More Girls Entering Puberty Early, Study Finds
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Girl, you'll be a woman soon. Sooner than you thought.
A new study finds that U.S. girls are entering puberty at younger ages than in the past. Early maturity is a public health concern because studies have shown that these girls are more likely to eventually develop breast and uterine cancer, CNN reports.
The study finds that nearly 25 percent of black girls and 15 percent of Hispanic girls had entered puberty by age 7. White girls mature more slowly, but the study finds that more than 10 percent of white 7-year-old girls had started puberty by age 7, up from 5 percent in a similar study conducted in the early 1990s, according to CNN.
Dr. Frank Biro, the study's lead author and director of adolescent medicine at Cincinnati Children's Hospital, says it's unclear why girls are entering puberty earlier, but researchers are looking at several potential factors, including genes and environment, Medical News Today reports.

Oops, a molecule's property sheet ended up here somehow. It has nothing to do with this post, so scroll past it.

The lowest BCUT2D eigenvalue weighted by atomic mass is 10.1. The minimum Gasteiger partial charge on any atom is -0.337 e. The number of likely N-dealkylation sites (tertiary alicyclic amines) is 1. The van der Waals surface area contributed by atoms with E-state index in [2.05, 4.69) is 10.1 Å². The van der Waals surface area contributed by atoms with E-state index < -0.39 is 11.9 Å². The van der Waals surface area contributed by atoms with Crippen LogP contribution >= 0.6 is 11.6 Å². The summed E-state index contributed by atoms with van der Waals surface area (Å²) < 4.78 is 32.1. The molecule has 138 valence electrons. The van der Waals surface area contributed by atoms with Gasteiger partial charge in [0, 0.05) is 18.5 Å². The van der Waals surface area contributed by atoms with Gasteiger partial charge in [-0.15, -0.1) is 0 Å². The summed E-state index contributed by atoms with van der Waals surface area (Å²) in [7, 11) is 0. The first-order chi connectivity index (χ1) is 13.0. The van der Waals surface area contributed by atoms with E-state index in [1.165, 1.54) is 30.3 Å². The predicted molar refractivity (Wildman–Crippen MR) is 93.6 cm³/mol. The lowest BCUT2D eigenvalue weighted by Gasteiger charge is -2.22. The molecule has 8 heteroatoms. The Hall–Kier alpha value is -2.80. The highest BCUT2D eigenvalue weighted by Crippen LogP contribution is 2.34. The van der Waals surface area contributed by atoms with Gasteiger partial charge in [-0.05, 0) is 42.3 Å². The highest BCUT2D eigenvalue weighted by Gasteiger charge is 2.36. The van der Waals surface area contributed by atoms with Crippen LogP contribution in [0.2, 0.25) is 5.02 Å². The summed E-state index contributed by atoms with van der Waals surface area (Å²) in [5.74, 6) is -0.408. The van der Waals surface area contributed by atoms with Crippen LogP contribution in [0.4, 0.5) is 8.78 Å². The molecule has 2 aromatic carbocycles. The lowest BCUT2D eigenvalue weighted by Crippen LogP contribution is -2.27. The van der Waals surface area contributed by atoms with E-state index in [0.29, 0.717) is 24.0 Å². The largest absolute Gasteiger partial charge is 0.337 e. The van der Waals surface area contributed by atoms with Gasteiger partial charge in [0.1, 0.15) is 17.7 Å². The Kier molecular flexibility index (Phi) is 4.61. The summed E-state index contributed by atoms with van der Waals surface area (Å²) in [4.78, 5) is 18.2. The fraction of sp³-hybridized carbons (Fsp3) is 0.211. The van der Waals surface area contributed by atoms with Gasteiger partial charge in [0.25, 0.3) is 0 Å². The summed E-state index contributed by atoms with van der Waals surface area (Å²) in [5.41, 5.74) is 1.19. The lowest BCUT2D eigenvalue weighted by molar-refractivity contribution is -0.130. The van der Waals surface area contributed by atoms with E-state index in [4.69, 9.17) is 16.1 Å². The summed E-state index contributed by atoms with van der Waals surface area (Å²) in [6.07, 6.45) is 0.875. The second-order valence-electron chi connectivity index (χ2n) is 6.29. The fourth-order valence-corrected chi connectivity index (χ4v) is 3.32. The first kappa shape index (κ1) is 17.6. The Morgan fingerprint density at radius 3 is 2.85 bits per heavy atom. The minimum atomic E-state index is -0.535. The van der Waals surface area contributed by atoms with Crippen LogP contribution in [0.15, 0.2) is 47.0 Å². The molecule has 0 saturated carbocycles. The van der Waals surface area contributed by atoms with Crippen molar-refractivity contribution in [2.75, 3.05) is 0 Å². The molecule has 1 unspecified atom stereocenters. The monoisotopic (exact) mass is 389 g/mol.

"Breast cancer is such a common problem, so if we can find some of the things that make it more likely, we could improve screening of those early developers," says Dr. Susan Nickel, M.D., an assistant professor of pediatrics at the Texas A&M Health Science Center College of Medicine, who was not part of the study.
The study, published in Pediatrics, is an analysis of data on 1,239 girls between the ages of 6 and 8 from East Harlem in New York, the greater Cincinnati metropolitan area and the San Francisco Bay area in California, Medical News Today reports. The study was conducted in the mid-2000s.
In addition to the health concerns associated with early puberty, there are emotional social ramifications, as well.
"If an 11- or 12-year-old girl looks like she's 16, people will interact with her as if she were 16," Biro says. "Early maturation increases the rate of risk-taking behaviors and lowers academic performance. It doesn't mean it's going to happen, but it could."
The authors noted that the study was not representative of all girls in the United States, and they will continue to study this population, Medical News Today reports.
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